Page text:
Health insurers are expected to approach break-even margins in 2017 in the Patient Protection and Affordable Care Act (ACA) (P.L. 111-148) individual marketplace, according to Standard and Poor’s (S&P’s) ACA marketplace analysis. The ratings agency noted that while insurers fared better, on average, in the marketplace in 2016 than they did in 2015, the ACA market is continuing to develop and will need more years to reach "target profitability." Additionally although continual changes to the market could significantly upset progress, S&P noted that the marketplace "is not in a ‘death spiral.’"
Five-year path. In earlier estimates, S&P predicted a five-year path to individual market stability, with 2016 serving as year three. Although many insurers continue to operate at a loss, due to administrative costs, the report noted that 2016 was the first year in which progress emerged in terms of receding medical loss ratios (MLRs) for individual market insurers. However, S&P cautioned that despite the progress, the market is not yet on "stable footing."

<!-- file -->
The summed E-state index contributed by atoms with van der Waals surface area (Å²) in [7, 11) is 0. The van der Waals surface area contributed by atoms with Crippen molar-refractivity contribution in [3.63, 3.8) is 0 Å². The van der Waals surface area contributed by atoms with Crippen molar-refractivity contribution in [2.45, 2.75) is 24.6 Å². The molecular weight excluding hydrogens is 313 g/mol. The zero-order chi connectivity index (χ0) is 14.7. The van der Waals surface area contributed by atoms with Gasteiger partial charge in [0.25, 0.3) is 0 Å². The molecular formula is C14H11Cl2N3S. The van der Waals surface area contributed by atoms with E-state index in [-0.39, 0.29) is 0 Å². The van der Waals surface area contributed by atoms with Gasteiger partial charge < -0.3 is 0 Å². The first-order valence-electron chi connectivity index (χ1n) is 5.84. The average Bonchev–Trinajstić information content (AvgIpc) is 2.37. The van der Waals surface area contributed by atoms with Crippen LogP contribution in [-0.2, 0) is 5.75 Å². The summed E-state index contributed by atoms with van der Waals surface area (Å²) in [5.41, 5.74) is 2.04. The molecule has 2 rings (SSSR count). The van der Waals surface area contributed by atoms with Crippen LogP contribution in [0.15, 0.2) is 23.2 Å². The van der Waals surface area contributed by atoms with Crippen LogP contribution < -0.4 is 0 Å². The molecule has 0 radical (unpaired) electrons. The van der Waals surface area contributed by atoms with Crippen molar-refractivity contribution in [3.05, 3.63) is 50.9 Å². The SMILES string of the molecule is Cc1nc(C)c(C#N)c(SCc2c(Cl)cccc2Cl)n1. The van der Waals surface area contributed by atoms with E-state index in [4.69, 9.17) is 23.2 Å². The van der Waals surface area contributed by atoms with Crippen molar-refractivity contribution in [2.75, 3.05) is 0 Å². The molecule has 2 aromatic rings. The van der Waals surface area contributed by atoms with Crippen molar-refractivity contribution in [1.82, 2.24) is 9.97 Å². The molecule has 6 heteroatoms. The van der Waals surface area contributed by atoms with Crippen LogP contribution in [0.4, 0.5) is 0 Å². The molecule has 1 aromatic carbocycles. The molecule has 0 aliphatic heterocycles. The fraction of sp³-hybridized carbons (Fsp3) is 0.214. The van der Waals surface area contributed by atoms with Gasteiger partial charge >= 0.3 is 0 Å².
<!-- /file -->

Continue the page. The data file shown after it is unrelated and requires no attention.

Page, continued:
2017. For 2017, insurers implemented "meaningful premium increases" in part to account for the ending of the ACA reinsurance program. S&P noted, however, that the sharp premium increase did not lead to a drop in enrollment, in large part, due to the stabilizing effect of ACA's income-based advanced premium tax credit (APTC). The analysis predicted another premium increase for 2018. However, S&P noted that the increase would be less substantial than the 2017 increase.
Companies: Standard & Poor’s
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